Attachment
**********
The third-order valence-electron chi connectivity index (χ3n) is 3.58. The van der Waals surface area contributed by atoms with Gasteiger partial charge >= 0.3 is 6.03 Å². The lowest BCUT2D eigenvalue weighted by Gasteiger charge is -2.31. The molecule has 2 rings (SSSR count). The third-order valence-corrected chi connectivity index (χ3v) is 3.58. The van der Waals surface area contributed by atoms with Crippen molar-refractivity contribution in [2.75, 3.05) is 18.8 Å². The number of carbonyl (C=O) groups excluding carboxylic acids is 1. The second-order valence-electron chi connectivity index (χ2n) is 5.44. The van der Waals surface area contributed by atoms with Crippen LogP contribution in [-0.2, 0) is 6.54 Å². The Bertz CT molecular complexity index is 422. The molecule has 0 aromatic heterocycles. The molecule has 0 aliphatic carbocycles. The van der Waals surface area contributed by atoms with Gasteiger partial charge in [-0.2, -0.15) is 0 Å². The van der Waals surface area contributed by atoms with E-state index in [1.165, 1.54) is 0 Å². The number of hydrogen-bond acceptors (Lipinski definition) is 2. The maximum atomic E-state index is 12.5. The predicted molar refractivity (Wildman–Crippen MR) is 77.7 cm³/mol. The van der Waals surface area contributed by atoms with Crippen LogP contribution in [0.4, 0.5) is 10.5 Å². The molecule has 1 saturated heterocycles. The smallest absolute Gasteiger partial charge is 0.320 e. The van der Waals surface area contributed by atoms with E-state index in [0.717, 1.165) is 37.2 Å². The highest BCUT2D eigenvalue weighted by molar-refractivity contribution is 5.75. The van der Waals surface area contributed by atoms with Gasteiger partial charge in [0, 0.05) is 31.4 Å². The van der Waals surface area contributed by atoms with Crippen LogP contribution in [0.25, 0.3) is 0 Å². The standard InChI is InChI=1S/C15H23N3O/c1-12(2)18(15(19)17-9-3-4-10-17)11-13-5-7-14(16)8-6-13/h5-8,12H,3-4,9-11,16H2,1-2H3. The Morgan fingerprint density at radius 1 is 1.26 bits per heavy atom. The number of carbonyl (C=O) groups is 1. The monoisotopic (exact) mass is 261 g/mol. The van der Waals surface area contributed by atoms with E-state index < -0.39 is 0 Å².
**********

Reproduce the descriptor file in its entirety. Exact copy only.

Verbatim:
The third-order valence-electron chi connectivity index (χ3n) is 3.58. The van der Waals surface area contributed by atoms with Gasteiger partial charge >= 0.3 is 6.03 Å². The lowest BCUT2D eigenvalue weighted by Gasteiger charge is -2.31. The molecule has 2 rings (SSSR count). The third-order valence-corrected chi connectivity index (χ3v) is 3.58. The van der Waals surface area contributed by atoms with Crippen molar-refractivity contribution in [2.75, 3.05) is 18.8 Å². The number of carbonyl (C=O) groups excluding carboxylic acids is 1. The second-order valence-electron chi connectivity index (χ2n) is 5.44. The van der Waals surface area contributed by atoms with Crippen LogP contribution in [-0.2, 0) is 6.54 Å². The Bertz CT molecular complexity index is 422. The molecule has 0 aromatic heterocycles. The molecule has 0 aliphatic carbocycles. The van der Waals surface area contributed by atoms with Gasteiger partial charge in [-0.2, -0.15) is 0 Å². The van der Waals surface area contributed by atoms with E-state index in [1.165, 1.54) is 0 Å². The number of hydrogen-bond acceptors (Lipinski definition) is 2. The maximum atomic E-state index is 12.5. The predicted molar refractivity (Wildman–Crippen MR) is 77.7 cm³/mol. The van der Waals surface area contributed by atoms with Crippen LogP contribution in [0.4, 0.5) is 10.5 Å². The molecule has 1 saturated heterocycles. The smallest absolute Gasteiger partial charge is 0.320 e. The van der Waals surface area contributed by atoms with E-state index in [0.717, 1.165) is 37.2 Å². The highest BCUT2D eigenvalue weighted by molar-refractivity contribution is 5.75. The van der Waals surface area contributed by atoms with Gasteiger partial charge in [0, 0.05) is 31.4 Å². The van der Waals surface area contributed by atoms with Crippen LogP contribution in [0.25, 0.3) is 0 Å². The standard InChI is InChI=1S/C15H23N3O/c1-12(2)18(15(19)17-9-3-4-10-17)11-13-5-7-14(16)8-6-13/h5-8,12H,3-4,9-11,16H2,1-2H3. The Morgan fingerprint density at radius 1 is 1.26 bits per heavy atom. The number of carbonyl (C=O) groups is 1. The monoisotopic (exact) mass is 261 g/mol. The van der Waals surface area contributed by atoms with E-state index < -0.39 is 0 Å².